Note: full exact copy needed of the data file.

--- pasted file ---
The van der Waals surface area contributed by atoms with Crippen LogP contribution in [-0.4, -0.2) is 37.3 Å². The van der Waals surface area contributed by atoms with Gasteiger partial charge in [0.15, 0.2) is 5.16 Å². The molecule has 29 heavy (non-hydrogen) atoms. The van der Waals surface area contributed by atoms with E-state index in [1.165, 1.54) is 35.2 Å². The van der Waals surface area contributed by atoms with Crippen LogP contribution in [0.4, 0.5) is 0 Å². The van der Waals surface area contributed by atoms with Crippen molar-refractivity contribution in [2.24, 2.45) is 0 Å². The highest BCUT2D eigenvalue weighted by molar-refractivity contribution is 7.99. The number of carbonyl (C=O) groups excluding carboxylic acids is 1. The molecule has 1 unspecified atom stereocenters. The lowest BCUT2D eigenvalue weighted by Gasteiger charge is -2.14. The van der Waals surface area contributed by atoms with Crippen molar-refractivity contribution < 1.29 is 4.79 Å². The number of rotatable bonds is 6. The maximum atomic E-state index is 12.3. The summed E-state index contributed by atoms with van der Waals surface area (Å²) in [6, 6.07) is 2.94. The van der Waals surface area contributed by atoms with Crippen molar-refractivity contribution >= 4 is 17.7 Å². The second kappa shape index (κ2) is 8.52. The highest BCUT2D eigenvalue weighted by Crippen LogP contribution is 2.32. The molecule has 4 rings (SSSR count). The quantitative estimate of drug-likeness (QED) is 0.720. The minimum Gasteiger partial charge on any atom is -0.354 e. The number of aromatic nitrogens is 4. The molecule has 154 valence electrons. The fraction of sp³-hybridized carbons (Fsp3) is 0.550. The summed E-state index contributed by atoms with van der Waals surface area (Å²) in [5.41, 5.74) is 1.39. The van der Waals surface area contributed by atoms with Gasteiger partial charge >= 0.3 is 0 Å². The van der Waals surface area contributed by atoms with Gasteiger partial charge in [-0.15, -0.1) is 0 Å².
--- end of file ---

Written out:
The van der Waals surface area contributed by atoms with Crippen LogP contribution in [-0.4, -0.2) is 37.3 Å². The van der Waals surface area contributed by atoms with Gasteiger partial charge in [0.15, 0.2) is 5.16 Å². The molecule has 29 heavy (non-hydrogen) atoms. The van der Waals surface area contributed by atoms with E-state index in [1.165, 1.54) is 35.2 Å². The van der Waals surface area contributed by atoms with Crippen LogP contribution in [0.4, 0.5) is 0 Å². The van der Waals surface area contributed by atoms with Crippen molar-refractivity contribution in [2.24, 2.45) is 0 Å². The highest BCUT2D eigenvalue weighted by molar-refractivity contribution is 7.99. The number of carbonyl (C=O) groups excluding carboxylic acids is 1. The molecule has 1 unspecified atom stereocenters. The lowest BCUT2D eigenvalue weighted by Gasteiger charge is -2.14. The van der Waals surface area contributed by atoms with Crippen molar-refractivity contribution < 1.29 is 4.79 Å². The number of rotatable bonds is 6. The maximum atomic E-state index is 12.3. The summed E-state index contributed by atoms with van der Waals surface area (Å²) in [6, 6.07) is 2.94. The van der Waals surface area contributed by atoms with Crippen molar-refractivity contribution >= 4 is 17.7 Å². The second kappa shape index (κ2) is 8.52. The highest BCUT2D eigenvalue weighted by Crippen LogP contribution is 2.32. The molecule has 4 rings (SSSR count). The quantitative estimate of drug-likeness (QED) is 0.720. The minimum Gasteiger partial charge on any atom is -0.354 e. The number of aromatic nitrogens is 4. The molecule has 154 valence electrons. The fraction of sp³-hybridized carbons (Fsp3) is 0.550. The summed E-state index contributed by atoms with van der Waals surface area (Å²) in [5.41, 5.74) is 1.39. The van der Waals surface area contributed by atoms with Gasteiger partial charge >= 0.3 is 0 Å². The van der Waals surface area contributed by atoms with Gasteiger partial charge in [-0.15, -0.1) is 0 Å².